When I look at my children, I see a blend of personalities and cultures. My grandparents immigrated from Japan; the dad’s family is Irish and Italian. It’s often easy to guess which different physical traits they’re likely getting from which side of the family.

Equally intriguing, however, is detecting different personality traits that come from different sides. For instance my daughter approaches life with more of the enthusiasm of her father, but brings that energy along with the many interests that she shares with me. Conversely, my son and I have largely different interests, but I see him processing things much like I do — perhaps more analytical. My daughter has, however, inherited my preoccupation with spreadsheets. (Sorry, honey.) Neither has followed the career path of their biologist parents.

Before my kids came along, I was trained as a scientist and also had my share of experiences with children — nephews, nieces, children of friends. I had come to my own conclusion about the “nature vs. nurture” controversy. Sure I knew both had a role, but I thought that ‘environment’ (parental influence, etc.) had the edge in determining a person’s nature and personality.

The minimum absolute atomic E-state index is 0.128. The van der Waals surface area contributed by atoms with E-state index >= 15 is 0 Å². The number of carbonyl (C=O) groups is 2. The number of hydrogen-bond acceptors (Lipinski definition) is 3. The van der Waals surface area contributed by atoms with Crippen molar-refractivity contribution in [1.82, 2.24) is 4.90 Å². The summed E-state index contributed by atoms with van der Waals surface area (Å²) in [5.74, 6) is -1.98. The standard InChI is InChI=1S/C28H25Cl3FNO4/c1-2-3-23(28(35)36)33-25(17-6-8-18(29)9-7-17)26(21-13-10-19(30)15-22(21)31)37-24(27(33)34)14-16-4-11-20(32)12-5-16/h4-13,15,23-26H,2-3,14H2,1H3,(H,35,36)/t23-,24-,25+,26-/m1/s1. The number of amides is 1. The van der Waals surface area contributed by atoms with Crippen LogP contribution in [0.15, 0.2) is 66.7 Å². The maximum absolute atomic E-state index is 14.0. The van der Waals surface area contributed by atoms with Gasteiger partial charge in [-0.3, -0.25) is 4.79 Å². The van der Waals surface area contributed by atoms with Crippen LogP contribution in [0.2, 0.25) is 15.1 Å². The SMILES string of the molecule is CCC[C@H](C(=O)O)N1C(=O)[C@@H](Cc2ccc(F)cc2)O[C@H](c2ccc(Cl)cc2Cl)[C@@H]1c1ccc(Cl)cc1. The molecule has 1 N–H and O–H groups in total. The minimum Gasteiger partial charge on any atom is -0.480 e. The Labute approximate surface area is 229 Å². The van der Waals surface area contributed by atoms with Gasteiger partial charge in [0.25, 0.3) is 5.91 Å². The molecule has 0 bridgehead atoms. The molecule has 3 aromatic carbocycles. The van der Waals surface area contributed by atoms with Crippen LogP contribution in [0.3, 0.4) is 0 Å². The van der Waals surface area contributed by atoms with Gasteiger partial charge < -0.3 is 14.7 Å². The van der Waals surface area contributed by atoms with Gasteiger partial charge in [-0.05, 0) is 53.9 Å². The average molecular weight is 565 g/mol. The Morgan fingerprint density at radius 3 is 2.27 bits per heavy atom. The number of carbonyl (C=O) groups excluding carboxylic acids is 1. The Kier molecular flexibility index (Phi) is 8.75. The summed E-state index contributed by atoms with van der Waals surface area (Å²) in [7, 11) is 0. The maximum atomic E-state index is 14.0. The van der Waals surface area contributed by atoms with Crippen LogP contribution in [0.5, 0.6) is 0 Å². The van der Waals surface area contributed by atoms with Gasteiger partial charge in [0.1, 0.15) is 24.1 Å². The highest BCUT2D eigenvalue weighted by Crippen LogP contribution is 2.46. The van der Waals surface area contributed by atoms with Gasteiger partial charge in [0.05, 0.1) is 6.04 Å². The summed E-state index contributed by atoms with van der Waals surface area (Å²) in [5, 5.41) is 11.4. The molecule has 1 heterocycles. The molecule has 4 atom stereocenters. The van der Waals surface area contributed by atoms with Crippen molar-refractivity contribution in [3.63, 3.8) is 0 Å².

So I was somewhat surprised to find that, in so many ways, people are largely who they are from birth. You can nurture their qualities, or not, but they really are greatly who they are. For me, that’s the most amazing thing I’ve come to realize. Seeing my own kids grow and develop, watching how their personalities evolved with time and how they react to the situations around them, this has been the most amazing thing for me.

Life hasn’t always been worry-free for them, but they’ve grown into young adults that I’m very proud to have call me ‘mom.’ And I’m learning new things from them all of the time.  

It is difficult being far from my own family. I have often wished I had the support of an extended family, and also the cultural aspects and sense of community that I knew growing up as part of a large Japanese-American community in Southern California.

While these experiences are not something one can readily teach, I’ve found that, if you talk about your life, your experiences become a part of your kids’ lives as well. I honestly can’t recall specifically what we’ve said or done, but my kids definitely have absorbed a great deal from their heritage (Irish and Italian, as well as Japanese). In this day and age, I believe an awareness of their immigrant roots is especially relevant.

As a parent of (nearly) adult children, I can recall chaos that (for me, at least) came with raising small children, and know it was not the end of the world. Things settle down and, if you keep your head about it, things will be usually be fine. And if it’s not at this moment, then find your refuge place.